Take the 2-minute tour ×
Stack Overflow is a question and answer site for professional and enthusiast programmers. It's 100% free, no registration required.

I'm trying to abstract away my interface implementations by providing a factory/builder using generics. However, I'm running into an issue with multiple dispatch and C# generics at run time that's doing something that seems odd.

The basic scenario is I've defined several interfaces:

public interface IAddressModel
{
}

public interface IUserModel
{
}

Then I have a factory class to return the actual implementations:

public class Factory
{
    public T BuildModel<T>()
    {
        return BuildModel(default(T));
    }

    public object BuildModel(object obj)
    {
        //this is here because the compiler will complain about casting T to
        //the first inteface parameter in the first defined BuildModel method
        return null;
    }

    public IAddressModel BuildModel(IAddressModel iModel)
    {
        //where AddressModel inherits from IAddressModel
        return new AddressModel();
    }

    public IUserModel BuildModel(IUserModel iModel)
    {
        //where UserModel inherits from IUserModel
        return new UserModel(); 
    }
}

The issue is when the factory is called like this: new Factory().BuildModel<IAddressModel>() The BuildModel(...) method that is dispatched at run time from generics is always the least derived form of T, in this case always object.

However, if you call new Factory().BuildModel(default(IAddressModel)); the correct method is displatched (most likely because this is done at compile time). It seems that dynamic dispatch with generics doesn't check the methods for the most derived type even though the method called should be the same whether it's done at compile time or run time. Ideally I'd like to make the BuildModel(...) methods private and only expose the generic method. Is there another way to get dynamic displatch to call the correct method at run time? I've tried changing the BuildModel<>() implementation to return BuildModel((dynamic)default(T)) but this throws a run time error about not being able to determine which method to dispatch. Is there maybe a way to do this with contravariance and more interfaces?

share|improve this question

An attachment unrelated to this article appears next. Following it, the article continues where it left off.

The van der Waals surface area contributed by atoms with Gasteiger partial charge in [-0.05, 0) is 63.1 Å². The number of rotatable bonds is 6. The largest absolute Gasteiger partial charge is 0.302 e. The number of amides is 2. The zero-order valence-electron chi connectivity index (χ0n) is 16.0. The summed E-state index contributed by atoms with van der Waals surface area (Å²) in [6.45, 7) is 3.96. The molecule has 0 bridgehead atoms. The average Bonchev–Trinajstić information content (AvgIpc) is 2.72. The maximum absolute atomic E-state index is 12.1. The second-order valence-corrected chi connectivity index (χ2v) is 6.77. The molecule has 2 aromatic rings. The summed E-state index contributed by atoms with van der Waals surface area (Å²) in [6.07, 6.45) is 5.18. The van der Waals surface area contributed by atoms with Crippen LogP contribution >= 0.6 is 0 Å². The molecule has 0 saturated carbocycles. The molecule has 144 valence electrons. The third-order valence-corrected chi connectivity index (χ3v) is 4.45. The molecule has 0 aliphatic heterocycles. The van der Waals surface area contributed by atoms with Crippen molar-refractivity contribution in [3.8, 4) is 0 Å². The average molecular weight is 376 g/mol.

Welcome to Stack Overflow! I have edited your title. Please see, "Should questions include “tags” in their titles?", where the consensus is "no, they should not". –  John Saunders Feb 12 '13 at 20:13
    
Have you considered new Factory<IAddressModel>().BuildModel() instead? –  Bobson Feb 12 '13 at 20:18
    
@Bobson - Yes, I've tried moving the generics to the class level instead of the method level, it doesn't make any difference with the run time dispatch. –  Raven Feb 12 '13 at 20:20
    
I don't think this is a run time vs compile time issue. To the best of my knowledge, unless you're using dynamic, generics are all resolved at compile time, just like regular types. And you can't use dynamic because default(T) will be null, and thus it can't determine what it's supposed to be. I suspect this is part of why the standard for Factories is to use a switch... –  Bobson Feb 12 '13 at 20:45
add comment

2 Answers

up vote 1 down vote accepted

You might be able do the dispatch yourself based on the argument type T:

public class Factory
{
    private Dictionary<Type, Func<object>> builders = new Dictionary<Type, Func<object>>
    {
        { typeof(IAddressModel), BuildAddressModel },
        { typeof(IUserModel), BuildUserModel }
    };

    public T Build<T>()
    {
        Func<object> buildFunc;
        if (builders.TryGetValue(typeof(T), out buildFunc))
        {
            return (T)buildFunc();
        }
        else throw new ArgumentException("No builder for type " + typeof(T).Name);
    }

    private static IAddressModel BuildAddressModel()
    {
        return new AddressModel();
    }

    private static IUserModel BuildUserModel()
    {
        return new UserModel();
    }
}
share|improve this answer
add comment

The current state of the code requires an explicit cast to compile.

public T BuildModel<T>()
{
    return (T)BuildModel(default(T));
}

BuildModel is treating T polymorphically as an object. BuildModel does not know that T is an IAddressModel or an IUserModel unless you define such a restriction:

public T BuildModel<T>() where T: IAddressModel
{            
    Console.WriteLine(typeof(T));
    return (T)BuildModel(default(T));
}

Now, the compiler has enough information to recognize that T is an IAddressModel. But, what you are after is for object to become a more derived parameter (covarient) which is not type safe. In other words, C# does not support covarient parameter types because it is not type safe.

You can still achieve factory like behavior via conditional logic:

    public T BuildModel<T>()
    {
        T result = default(T);

        if (typeof(T) == typeof(IAddressModel))
            result = (T)BuildModel((IAddressModel)result);
        else if (typeof(T) == typeof(IUserModel))
            result = (T)BuildModel((IUserModel)result);

        return result;
    }
share|improve this answer
add comment

Your Answer

 
discard

By posting your answer, you agree to the privacy policy and terms of service.

Not the answer you're looking for? Browse other questions tagged or ask your own question.